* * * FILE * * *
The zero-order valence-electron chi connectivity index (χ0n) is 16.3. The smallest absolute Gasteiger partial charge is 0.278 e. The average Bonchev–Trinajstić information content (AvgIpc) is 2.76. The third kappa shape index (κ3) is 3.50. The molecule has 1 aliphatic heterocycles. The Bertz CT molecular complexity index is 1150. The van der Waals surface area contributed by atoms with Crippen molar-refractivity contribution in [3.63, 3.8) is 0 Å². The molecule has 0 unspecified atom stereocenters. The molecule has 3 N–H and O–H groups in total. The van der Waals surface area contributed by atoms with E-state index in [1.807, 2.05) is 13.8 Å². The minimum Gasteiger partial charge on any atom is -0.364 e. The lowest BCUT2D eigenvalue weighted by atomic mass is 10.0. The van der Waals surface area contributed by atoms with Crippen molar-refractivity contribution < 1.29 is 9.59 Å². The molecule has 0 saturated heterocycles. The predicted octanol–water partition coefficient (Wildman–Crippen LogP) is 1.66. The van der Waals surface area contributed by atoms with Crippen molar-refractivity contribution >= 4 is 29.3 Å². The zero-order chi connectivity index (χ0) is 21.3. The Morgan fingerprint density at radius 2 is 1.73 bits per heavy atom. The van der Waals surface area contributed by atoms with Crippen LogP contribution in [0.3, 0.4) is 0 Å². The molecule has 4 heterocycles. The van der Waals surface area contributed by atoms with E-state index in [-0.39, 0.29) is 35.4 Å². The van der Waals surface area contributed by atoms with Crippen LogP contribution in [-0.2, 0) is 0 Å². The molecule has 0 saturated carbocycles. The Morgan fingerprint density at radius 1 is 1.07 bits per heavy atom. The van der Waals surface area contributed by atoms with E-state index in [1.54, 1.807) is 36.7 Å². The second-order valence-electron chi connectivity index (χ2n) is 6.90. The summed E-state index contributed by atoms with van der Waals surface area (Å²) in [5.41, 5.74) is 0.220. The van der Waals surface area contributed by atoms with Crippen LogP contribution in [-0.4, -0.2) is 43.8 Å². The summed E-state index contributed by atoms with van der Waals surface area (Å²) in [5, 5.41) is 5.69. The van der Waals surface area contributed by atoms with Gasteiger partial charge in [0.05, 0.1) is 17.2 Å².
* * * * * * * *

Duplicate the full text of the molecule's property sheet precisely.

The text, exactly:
The zero-order valence-electron chi connectivity index (χ0n) is 16.3. The smallest absolute Gasteiger partial charge is 0.278 e. The average Bonchev–Trinajstić information content (AvgIpc) is 2.76. The third kappa shape index (κ3) is 3.50. The molecule has 1 aliphatic heterocycles. The Bertz CT molecular complexity index is 1150. The van der Waals surface area contributed by atoms with Crippen molar-refractivity contribution in [3.63, 3.8) is 0 Å². The molecule has 0 unspecified atom stereocenters. The molecule has 3 N–H and O–H groups in total. The van der Waals surface area contributed by atoms with E-state index in [1.807, 2.05) is 13.8 Å². The minimum Gasteiger partial charge on any atom is -0.364 e. The lowest BCUT2D eigenvalue weighted by atomic mass is 10.0. The van der Waals surface area contributed by atoms with Crippen molar-refractivity contribution < 1.29 is 9.59 Å². The molecule has 0 saturated heterocycles. The predicted octanol–water partition coefficient (Wildman–Crippen LogP) is 1.66. The van der Waals surface area contributed by atoms with Crippen molar-refractivity contribution >= 4 is 29.3 Å². The zero-order chi connectivity index (χ0) is 21.3. The Morgan fingerprint density at radius 2 is 1.73 bits per heavy atom. The van der Waals surface area contributed by atoms with Crippen LogP contribution in [0.3, 0.4) is 0 Å². The molecule has 4 heterocycles. The van der Waals surface area contributed by atoms with E-state index in [-0.39, 0.29) is 35.4 Å². The van der Waals surface area contributed by atoms with Crippen LogP contribution in [-0.2, 0) is 0 Å². The molecule has 0 saturated carbocycles. The Morgan fingerprint density at radius 1 is 1.07 bits per heavy atom. The van der Waals surface area contributed by atoms with E-state index in [1.54, 1.807) is 36.7 Å². The second-order valence-electron chi connectivity index (χ2n) is 6.90. The summed E-state index contributed by atoms with van der Waals surface area (Å²) in [5.41, 5.74) is 0.220. The van der Waals surface area contributed by atoms with Crippen LogP contribution in [-0.4, -0.2) is 43.8 Å². The summed E-state index contributed by atoms with van der Waals surface area (Å²) in [5, 5.41) is 5.69. The van der Waals surface area contributed by atoms with Gasteiger partial charge in [0.05, 0.1) is 17.2 Å².